If the material conditions of social production are sufficient to solve all the major problems facing humanity, we have to ask what is stopping such a use apart from a few thousand members of the elite and their armed mercenaries? If the task facing humanity is to gain control of the current ‘forces of production’ and use them for ‘humane’ social purposes rather than for the purpose of corporate greed and wealth accumulation for the few – what is holding us back from even thinking about this? If it is the previously noted divisions of individualism, nationalism, sexism, racism, religion and sectarianism – then given the scale of the problems – isn’t it time to give these up? Clearly, the final condition necessary for such a solution lies in the material force of the majority of the population recognising that this capitalist mode of production is a fetter and needs to be burst asunder and work collectively toward that end.

Of course, alternative ideas need to search out those in struggle, but those in struggle need to seek out alternative ideas. Yet it seems only a sharp shock from the unfolding reality will wake the majority of people from their accustomed passivity; only the loss of status will rid many of their most treasured illusions. At the moment there are those who vigorously reject the neo-liberal conservatism of the Tories, Liberals and Republicans but remain wedded to the neo-liberal conservatism of the Labour Party or the Democratic Party and their analogues elsewhere. This and the pressures to look after number one, too conform or to take the easy way out, are all shameful betrayals of our common humanity. They are a betrayal and denial of the social nature of our productive forces. These ideological pressures  need to be resisted. We are once again at a cross-roads, we either struggle to become a transformative humane society or we fight among ourselves and descend into a inhumane parody of one.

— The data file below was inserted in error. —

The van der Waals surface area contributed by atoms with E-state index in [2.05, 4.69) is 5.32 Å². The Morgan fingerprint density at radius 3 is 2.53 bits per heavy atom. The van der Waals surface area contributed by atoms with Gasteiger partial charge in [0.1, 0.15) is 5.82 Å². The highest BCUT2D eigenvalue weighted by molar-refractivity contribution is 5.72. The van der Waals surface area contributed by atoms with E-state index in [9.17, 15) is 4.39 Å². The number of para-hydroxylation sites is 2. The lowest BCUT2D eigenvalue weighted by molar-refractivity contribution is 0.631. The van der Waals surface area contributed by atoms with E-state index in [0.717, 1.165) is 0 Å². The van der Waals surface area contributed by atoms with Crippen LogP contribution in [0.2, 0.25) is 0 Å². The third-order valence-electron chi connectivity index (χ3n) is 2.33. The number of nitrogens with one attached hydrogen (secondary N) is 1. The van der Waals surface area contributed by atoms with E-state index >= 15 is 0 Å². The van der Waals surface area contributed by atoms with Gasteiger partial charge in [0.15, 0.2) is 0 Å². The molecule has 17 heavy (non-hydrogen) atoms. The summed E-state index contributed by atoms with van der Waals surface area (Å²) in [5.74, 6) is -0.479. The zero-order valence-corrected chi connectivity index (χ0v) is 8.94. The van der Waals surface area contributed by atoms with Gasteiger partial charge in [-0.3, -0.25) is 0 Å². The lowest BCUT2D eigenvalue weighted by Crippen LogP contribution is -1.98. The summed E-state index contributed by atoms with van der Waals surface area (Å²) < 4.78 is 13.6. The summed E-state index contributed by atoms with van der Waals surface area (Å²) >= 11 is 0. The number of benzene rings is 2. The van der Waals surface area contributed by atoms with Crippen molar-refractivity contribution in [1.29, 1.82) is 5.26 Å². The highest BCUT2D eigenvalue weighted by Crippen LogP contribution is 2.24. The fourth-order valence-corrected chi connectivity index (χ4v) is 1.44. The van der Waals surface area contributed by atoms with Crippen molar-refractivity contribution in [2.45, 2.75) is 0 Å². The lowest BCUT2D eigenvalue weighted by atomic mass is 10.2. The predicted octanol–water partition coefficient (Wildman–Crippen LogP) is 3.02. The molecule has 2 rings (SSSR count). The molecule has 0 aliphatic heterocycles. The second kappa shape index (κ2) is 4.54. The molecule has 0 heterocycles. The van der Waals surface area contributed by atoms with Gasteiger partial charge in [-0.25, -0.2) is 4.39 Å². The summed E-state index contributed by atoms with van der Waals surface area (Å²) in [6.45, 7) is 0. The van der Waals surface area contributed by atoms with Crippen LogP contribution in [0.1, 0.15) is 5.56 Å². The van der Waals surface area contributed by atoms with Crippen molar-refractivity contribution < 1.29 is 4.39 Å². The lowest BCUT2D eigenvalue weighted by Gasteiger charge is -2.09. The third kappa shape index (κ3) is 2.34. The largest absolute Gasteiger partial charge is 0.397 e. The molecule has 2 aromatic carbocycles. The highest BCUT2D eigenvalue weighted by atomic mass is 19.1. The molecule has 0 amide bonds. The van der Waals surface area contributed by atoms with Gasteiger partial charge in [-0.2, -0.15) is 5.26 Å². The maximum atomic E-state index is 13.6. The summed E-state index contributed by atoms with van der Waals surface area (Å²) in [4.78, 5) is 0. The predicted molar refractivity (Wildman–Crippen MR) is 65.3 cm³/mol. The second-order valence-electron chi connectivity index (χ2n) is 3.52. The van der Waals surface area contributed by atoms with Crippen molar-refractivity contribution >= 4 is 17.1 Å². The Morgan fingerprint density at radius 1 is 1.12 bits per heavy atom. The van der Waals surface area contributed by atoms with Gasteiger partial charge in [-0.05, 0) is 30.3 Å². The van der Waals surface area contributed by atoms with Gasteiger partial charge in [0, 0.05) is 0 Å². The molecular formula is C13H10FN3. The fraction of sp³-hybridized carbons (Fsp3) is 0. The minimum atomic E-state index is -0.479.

It has often been said that the idea of a post-capitalist mode of production is nothing more than a utopian dream. In fact it is the continuance or resurrection of capitalism as a basis for justice, peace, equality and ecological welfare which is the utopian fantasy. Until more people come to realise this through their direct experience it is down to those who subscribe fully to humanist, non-sectarian values and practices to become part of a non-sectarian anti-capitalists movement. A movement which argues for basing the future mode of production on the best examples of non-profit-making industries and services, (suitably modified) which capitalism was forced to introduce in the 20th century. And creating alternative communal forms of organisation. [See ‘Defending Public Services’.]

 Roy Ratcliffe (April 2013.)

[See also ‘Workers and others in the 21st Century’.]

This entry was posted in Critique, Economics, Marx, Politics and tagged , , , , . Bookmark the permalink.